Pottery (i.e. made from clay) which has been fired at a higher temperature than earthenware.

The temperature is high enough to partially vitrify the materials and make the ware impervious to liquids even when unglazed.

Stoneware is extremely strong and will not absorb water. It is fired at higher temperatures than earthenware so that the body vitrifies (ingredients melt and fuse together). It will not allow light to pass through it. Because stoneware is nonporous, it does not require a glaze; when a glaze is used, it serves a purely decorative function.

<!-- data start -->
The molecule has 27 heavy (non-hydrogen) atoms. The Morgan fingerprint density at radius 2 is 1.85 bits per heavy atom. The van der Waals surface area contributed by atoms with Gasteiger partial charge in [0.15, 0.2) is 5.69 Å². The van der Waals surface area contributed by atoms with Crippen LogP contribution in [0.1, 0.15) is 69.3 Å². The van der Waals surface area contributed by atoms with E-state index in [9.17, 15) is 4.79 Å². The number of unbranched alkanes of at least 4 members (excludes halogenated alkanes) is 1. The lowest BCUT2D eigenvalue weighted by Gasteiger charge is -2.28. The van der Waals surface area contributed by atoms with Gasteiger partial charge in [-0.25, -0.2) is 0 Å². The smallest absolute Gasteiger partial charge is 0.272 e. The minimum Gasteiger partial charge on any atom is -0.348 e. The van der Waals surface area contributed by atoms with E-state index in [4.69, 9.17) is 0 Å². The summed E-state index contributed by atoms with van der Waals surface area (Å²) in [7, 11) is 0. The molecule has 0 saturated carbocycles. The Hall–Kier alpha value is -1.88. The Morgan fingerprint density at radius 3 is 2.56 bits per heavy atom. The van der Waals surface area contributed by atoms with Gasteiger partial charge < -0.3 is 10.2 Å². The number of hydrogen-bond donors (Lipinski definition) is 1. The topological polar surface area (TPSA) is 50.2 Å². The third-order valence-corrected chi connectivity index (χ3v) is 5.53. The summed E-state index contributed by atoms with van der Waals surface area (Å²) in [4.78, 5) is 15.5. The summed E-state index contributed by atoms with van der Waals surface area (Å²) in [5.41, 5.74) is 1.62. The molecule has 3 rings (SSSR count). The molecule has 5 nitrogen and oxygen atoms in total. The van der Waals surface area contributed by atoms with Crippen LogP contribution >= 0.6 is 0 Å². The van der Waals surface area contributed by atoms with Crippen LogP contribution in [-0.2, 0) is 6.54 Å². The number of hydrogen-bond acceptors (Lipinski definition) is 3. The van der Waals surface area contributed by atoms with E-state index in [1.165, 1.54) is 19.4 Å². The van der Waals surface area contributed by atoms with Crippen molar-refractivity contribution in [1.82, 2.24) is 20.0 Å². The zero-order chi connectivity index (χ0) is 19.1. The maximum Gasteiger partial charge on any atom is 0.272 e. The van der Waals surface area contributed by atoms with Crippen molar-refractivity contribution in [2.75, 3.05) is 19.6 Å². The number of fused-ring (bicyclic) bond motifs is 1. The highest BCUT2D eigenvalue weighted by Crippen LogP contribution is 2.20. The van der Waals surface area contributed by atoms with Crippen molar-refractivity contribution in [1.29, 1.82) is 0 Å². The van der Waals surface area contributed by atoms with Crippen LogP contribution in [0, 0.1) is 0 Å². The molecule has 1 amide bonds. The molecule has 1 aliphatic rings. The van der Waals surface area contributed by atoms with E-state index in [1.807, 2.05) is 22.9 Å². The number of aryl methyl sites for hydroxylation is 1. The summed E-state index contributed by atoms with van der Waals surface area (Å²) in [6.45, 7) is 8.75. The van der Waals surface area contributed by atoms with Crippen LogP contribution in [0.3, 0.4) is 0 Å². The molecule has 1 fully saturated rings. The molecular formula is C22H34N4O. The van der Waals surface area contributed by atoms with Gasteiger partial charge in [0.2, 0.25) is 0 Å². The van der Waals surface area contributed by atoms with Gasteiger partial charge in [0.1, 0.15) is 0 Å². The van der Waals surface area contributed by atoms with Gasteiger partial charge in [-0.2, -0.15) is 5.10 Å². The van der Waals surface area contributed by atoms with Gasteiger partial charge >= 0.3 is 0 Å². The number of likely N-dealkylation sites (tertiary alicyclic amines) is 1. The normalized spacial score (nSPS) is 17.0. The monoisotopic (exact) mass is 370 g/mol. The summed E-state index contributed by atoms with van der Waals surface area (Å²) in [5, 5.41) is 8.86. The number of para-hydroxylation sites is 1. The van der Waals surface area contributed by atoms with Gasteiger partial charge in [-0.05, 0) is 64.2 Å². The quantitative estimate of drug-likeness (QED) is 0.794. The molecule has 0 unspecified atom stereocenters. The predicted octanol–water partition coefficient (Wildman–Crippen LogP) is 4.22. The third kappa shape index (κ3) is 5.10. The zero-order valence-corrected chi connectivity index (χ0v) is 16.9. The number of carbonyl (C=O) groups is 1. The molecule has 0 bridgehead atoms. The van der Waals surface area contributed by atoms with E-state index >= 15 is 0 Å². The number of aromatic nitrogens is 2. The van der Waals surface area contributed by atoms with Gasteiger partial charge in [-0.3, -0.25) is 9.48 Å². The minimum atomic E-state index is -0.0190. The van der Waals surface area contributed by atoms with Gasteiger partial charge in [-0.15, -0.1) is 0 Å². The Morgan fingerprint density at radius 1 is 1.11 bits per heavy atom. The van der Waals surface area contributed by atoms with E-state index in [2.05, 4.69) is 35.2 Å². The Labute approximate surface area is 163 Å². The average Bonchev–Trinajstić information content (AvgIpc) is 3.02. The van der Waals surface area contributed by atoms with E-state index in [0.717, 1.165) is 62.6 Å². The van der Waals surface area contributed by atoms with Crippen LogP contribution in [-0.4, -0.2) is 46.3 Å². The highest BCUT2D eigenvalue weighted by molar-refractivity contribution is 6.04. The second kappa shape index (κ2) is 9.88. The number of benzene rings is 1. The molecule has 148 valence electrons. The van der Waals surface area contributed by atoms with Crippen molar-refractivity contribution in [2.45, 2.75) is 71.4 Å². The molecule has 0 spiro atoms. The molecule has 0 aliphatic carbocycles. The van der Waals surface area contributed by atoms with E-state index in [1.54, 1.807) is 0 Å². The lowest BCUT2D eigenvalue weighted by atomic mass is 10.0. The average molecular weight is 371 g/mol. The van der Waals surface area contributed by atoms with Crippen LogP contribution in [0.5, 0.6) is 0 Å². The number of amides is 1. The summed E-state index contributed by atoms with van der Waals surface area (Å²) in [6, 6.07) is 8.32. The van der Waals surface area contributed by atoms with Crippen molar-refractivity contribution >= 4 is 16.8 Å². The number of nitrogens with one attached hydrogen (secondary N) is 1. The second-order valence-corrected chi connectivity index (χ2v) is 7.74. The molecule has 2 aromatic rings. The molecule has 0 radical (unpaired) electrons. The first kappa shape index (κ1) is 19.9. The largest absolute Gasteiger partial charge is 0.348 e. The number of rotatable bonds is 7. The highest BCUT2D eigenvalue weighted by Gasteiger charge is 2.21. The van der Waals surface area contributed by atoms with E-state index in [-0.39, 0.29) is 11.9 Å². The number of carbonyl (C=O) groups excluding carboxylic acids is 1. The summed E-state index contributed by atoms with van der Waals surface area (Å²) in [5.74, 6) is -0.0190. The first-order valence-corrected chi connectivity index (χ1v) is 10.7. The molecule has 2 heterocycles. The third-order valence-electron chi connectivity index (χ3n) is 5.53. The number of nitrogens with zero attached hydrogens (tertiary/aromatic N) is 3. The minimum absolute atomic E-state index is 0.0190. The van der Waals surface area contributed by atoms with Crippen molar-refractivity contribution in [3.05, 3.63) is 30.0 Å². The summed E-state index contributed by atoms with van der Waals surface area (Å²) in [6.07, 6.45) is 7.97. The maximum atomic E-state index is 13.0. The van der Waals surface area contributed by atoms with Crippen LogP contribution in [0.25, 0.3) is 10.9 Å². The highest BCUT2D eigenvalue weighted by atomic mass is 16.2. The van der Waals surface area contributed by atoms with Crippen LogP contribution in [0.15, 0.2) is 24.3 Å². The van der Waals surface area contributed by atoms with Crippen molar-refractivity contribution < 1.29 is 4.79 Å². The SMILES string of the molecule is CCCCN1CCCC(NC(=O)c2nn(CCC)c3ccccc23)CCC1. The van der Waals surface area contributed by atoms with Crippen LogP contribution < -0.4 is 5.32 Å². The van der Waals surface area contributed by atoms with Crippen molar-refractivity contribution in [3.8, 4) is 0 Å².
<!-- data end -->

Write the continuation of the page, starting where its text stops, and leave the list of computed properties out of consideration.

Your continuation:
Dark coloured stoneware is made from buff, brown and red clays without and added ingredients. 

Light coloured stoneware was made from the 18th century from the following ingredients : 25% ball clay, 25% china clay, 35% flint, 15% china stone. Firing: 1200 C- 1300 C. There is usually only one firing, but if a glost firing is required it will be at about 1050 C.

Stoneware was made by the Chinese in antiquity and became known in northern Europe after the Renaissance (14th century to 17th century).

Perhaps the majority of current glazed stonewares are salt glazed. They were originally made in the Rhineland from the 15th century and in England from the 17th. In 18th-century England, salt-glazed stoneware was superseded by lead-glazed earthenware, or creamware, by porcelain, and by Wedgwood's unglazed stonewares--the black basalt and white jaspers.

questions / comments? email Steve Birks